Thornfield Embody

Call Name: Zac

Dam: Em (Wrangham Cathy Earnshaw RRD AD JDM SD)

Sire: Banjo (Mistral Acheron (IMP NZL))

Born: 23rd April 2015

Sex: Male (entire)

Colour: Black and white

Health: Clear by parentage for PRA, Fucosidosis and PFK deficiency

Click here for litter photos


Zac is living it up in South Australia with his show Springer friends, Alfred and Lily. He loves to run and swim, enjoys his body strengthening and awarness exercises and is working on foundations for Retrieving. 

His owner and trainer has successfully competed in both obedience and retrieving. What a lucky pup!




Living with Zac

What his owner and trainer says...


Little did we know that when Sally and Ian visited us in April 2015, that our next family member had come home for the first time! Em was in pup but at that stage we did not dream of owning one of her precious babies. We already had two show bred Springers Lily and Alfie and we thought our family was complete!

Sally mentioned that she hoped to be away when the pups would be 5 weeks old. I casually offered to help out, and yes - the rest is history. Of course I fell in love with the pups – but it was more – I quickly realized that the upbringing of this litter was special. Very special. This was a unique (maybe once in my lifetime) opportunity to own a great working Springer pup with an even greater start.

What is he like to live with? He gets on perfectly with his human and canine pack.  He has great house manners. He goes sound asleep when you trim his nails. He eats whatever he is offered.  He waits for his food and has since he was a very young pup. He’s a lot of fun to train. He’d run, skip, jump, hunt and chase all day in the garden if you let him.  He’d destroy the lawn in Winter if you let him. When not running he likes to sleep on the lounge or on my feet.  He waits at open door and gate to come in or out.  He loves his crate. He sleeps next to my bed. He’s more interested in running and hunting than other dogs or people. He’s thoughtful and likes a bit of time to work things through. He’s of a lot fun and he’s always at the door ready to go. He finds birds very exciting and will yip into the distance after low flying ducks.  He likes to chase little fish at the beach. He covers ground and water very fast. Without training (like most working dogs) he could completely disappear into the distance or into a creek or both.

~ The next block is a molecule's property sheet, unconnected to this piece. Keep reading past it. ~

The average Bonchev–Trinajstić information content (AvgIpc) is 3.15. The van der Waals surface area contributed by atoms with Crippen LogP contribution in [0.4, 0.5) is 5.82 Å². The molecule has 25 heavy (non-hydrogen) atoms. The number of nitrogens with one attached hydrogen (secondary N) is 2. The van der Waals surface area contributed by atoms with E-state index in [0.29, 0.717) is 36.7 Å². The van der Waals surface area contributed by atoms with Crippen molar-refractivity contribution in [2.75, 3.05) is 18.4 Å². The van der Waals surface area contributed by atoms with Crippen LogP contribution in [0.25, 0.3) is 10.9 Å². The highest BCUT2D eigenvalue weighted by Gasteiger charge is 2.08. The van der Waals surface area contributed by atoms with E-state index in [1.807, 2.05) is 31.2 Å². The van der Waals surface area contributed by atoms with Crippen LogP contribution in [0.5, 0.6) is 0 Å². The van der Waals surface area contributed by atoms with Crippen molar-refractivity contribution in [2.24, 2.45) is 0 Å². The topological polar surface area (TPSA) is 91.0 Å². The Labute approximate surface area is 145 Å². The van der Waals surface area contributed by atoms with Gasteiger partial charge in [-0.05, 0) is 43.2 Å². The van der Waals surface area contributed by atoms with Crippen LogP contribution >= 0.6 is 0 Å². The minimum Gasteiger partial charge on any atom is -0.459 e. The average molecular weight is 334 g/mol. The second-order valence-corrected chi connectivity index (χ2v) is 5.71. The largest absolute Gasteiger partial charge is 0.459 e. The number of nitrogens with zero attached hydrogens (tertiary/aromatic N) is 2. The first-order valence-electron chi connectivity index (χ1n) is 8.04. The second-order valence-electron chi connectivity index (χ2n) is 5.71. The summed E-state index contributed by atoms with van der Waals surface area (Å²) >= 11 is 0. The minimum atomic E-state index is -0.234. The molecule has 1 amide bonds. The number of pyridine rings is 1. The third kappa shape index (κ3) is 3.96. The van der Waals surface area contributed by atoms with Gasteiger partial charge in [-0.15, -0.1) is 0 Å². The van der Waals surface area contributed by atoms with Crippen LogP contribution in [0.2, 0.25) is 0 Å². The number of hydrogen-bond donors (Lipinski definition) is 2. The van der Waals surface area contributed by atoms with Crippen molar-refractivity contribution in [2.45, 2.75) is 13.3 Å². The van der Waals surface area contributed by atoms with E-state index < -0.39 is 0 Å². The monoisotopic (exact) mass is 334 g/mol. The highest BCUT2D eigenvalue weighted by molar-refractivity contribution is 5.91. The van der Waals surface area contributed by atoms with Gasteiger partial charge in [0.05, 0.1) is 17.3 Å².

Did I mention that he generally comes in with one call or one whistle, is damn cute, gorgeous looking, smart, loving and he is all we could have ever hoped for?


Field vs Show

Zac shares his life with two show ESS, Alfred and Lily. This is what their owner says about the different lines...


Show and working or field bred Springers share a breed standard but they have quite different ancestory. We have had five Springers. Four from different show lines and now Zac.

Their anatomy varies considerably. They are both well put together, very athletic in build but the working Springer tends to be smaller with a stronger and wider chest and the muscling can be way more evident. Both have lovely spaniel heads but the show Springers are be broader in the forehead and squarer in the muzzle.

Both have a soft temperament, they deeply care when their owners are happy or not happy and react accordingly. Both have a strong desire to hunt and fossick and they are birdy. Both enjoy interaction and training and have a natural desire to retrieve.

A noticeable difference is the coat. Show bred dogs are likely to have a large flowing coat. This coat requires a lot of attention (grooming and clipping) to keep it in fine show condition – many owners choose to clip it off all over for ease of maintenance and this may keep the dog cooler. In my experience clipping thickens the coat and once clipped the coat must be continually clipped as it gets thick all over. Field bred spaniels  have a fine coat with moderate furnishings on their chest and legs. Interestingly the field bred dogs seem to me to shed more hair regularly even though their coat is very fine in comparison to their show cousins.

All Springers do attract a lot of mud and water – the working dog dries a lot quicker and is easier to maintain. The dirt falls away quickly from both as their coats dry.

We love their looks, temperament and activity level.  All of our Springers have been very active, athletic and fun loving. They just love swimming and running. We find the breed easy to own and love the time we put into exercise, training and grooming.

In summary (now that I have really thought this through) the working and show lines (in my limited experience) share more similarities than differences and these are the characteristics make all Springers a sheer joy to own.  Most Springer owners would say that the working dogs have a lot more desire and ability to hunt and find scent, are faster, busier and have tons more drive that their show cousins.  This is probably true. They are also more likely to be brought up in experienced working homes where these attributes are carefully guarded and nurtured. Show bred Springers are more likely to be placed in a show or pet home - with less opportunity to develop and be trained to maximize their working instincts. 

The working Springer is probably a busier, faster and more intense dog – but given the same upbringing and opportunities a show bred Springer may just surprise you! The final outcome is hugely influenced by training and the environment.

All Springers are beautiful dogs and one way or another they will steal your heart. Everyone I know who has one in their family just loves their beautiful Springer spaniel.

Good Luck with making your choice!


Untitled from Philippa Both on Vimeo.